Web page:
The heartbreaking postcode lottery of IVF where some women are offered one cycle and others none at all

I sympathise with any woman who’s driven to desperation in her desire to have a baby. In my own puny way I went through the pangs of not being able to conceive. It was between my first and second son.

At 38, and with a first son born at 36, an age considered in the 70s to be senile, I was trying for my second child. I thought, as women still do, that I could access my fertility with a flick of a switch and conceive at will.

As each month went by, my obsession soared, and with each period I was so distraught at my failure I’d weep and throw china across the kitchen in frustration.

Of course, that couldn’t go on. I finally came to my senses and accepted my fate. That acceptance fostered conception, an example of the perennial advice to relax and let nature do the rest.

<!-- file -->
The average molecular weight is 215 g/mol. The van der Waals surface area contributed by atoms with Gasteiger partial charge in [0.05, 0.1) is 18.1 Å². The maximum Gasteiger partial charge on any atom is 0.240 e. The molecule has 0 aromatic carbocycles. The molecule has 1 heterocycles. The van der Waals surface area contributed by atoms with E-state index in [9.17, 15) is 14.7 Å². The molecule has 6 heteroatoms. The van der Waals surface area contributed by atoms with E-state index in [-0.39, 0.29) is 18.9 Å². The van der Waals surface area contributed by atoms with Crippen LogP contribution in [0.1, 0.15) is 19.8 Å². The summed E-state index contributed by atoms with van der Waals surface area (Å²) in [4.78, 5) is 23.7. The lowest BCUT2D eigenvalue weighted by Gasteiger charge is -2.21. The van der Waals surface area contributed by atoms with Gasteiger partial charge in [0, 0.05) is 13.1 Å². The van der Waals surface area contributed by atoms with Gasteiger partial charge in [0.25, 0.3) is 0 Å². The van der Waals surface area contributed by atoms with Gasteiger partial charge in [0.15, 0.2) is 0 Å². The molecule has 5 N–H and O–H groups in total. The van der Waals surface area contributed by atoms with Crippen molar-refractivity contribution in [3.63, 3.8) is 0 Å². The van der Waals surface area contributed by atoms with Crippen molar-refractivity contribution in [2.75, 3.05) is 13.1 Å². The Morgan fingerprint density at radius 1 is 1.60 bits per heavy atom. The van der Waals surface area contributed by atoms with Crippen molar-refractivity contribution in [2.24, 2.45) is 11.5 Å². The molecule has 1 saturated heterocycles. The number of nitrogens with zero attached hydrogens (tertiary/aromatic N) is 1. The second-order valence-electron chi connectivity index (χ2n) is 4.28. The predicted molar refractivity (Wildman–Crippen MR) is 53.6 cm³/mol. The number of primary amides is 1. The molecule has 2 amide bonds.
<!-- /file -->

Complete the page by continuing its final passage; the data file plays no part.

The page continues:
But what if you can’t rely on nature? And what if time is running out with your options narrowing?

All you have left is IVF, but nowadays it can be a minefield. National health guidelines (NICE) state women aged up to 40 should receive three cycles of IVF through the NHS, assuming they meet certain criteria.

There’s a cruel postcode lottery, however, with some areas not offering any and others just one cycle of IVF to women aged up to 38. Very few extend even one attempt to women who are aged 42 and over.

Then it can take months to ensure you meet their criteria and for a referral to be made, meaning you must plan ahead – ideally way before you reach the age of your local cut-off point.

If your AMH test, which indicates your remaining fertile lifespan, is low you probably won’t even be able to have IVF on the NHS.

So then it becomes a question of money and with IVF costing as much as £15k a cycle, many couples lose heart, especially when they realise success rates are not all that high.

For women under 35 the success rate is just under a third; 35-37 it’s 28%; 38-39 it’s 21%; 40-42 it’s 14%; 43-44 it’s 5% and just 2% for women over 44.

Would you inject yourself daily with a cocktail of hormones and drugs, enduring the painful process of egg collection, and facing the heartbreak of miscarriages and failed cycles?

All I know is that if someone had offered me a one-in-seven chance of conceiving all those years ago when I was desperate, I’d have jumped at it.